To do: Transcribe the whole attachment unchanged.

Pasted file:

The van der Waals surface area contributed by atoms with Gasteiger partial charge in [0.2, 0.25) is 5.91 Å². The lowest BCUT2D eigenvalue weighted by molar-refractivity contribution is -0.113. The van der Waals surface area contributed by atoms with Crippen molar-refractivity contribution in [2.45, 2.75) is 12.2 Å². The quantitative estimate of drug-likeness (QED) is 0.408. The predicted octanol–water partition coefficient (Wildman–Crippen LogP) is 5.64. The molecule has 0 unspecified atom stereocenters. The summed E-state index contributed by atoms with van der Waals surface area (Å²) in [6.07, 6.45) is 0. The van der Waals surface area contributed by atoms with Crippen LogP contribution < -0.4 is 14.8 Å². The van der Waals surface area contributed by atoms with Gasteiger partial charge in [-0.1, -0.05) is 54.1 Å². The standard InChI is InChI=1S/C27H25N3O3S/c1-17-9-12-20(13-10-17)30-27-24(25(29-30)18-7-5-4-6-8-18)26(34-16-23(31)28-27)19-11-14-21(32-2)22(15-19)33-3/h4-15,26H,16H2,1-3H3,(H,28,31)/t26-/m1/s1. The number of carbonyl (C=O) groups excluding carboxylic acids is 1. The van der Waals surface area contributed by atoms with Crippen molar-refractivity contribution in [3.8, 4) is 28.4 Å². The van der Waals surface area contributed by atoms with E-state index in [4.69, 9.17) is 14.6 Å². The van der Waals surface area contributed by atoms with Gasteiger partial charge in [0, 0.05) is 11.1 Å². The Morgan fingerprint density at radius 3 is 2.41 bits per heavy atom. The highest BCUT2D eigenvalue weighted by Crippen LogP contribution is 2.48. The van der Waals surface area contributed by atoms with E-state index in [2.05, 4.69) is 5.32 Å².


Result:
The van der Waals surface area contributed by atoms with Gasteiger partial charge in [0.2, 0.25) is 5.91 Å². The lowest BCUT2D eigenvalue weighted by molar-refractivity contribution is -0.113. The van der Waals surface area contributed by atoms with Crippen molar-refractivity contribution in [2.45, 2.75) is 12.2 Å². The quantitative estimate of drug-likeness (QED) is 0.408. The predicted octanol–water partition coefficient (Wildman–Crippen LogP) is 5.64. The molecule has 0 unspecified atom stereocenters. The summed E-state index contributed by atoms with van der Waals surface area (Å²) in [6.07, 6.45) is 0. The van der Waals surface area contributed by atoms with Crippen LogP contribution < -0.4 is 14.8 Å². The van der Waals surface area contributed by atoms with Gasteiger partial charge in [-0.1, -0.05) is 54.1 Å². The standard InChI is InChI=1S/C27H25N3O3S/c1-17-9-12-20(13-10-17)30-27-24(25(29-30)18-7-5-4-6-8-18)26(34-16-23(31)28-27)19-11-14-21(32-2)22(15-19)33-3/h4-15,26H,16H2,1-3H3,(H,28,31)/t26-/m1/s1. The number of carbonyl (C=O) groups excluding carboxylic acids is 1. The van der Waals surface area contributed by atoms with Crippen molar-refractivity contribution in [3.8, 4) is 28.4 Å². The van der Waals surface area contributed by atoms with E-state index in [4.69, 9.17) is 14.6 Å². The van der Waals surface area contributed by atoms with Gasteiger partial charge in [0, 0.05) is 11.1 Å². The Morgan fingerprint density at radius 3 is 2.41 bits per heavy atom. The highest BCUT2D eigenvalue weighted by Crippen LogP contribution is 2.48. The van der Waals surface area contributed by atoms with E-state index in [2.05, 4.69) is 5.32 Å².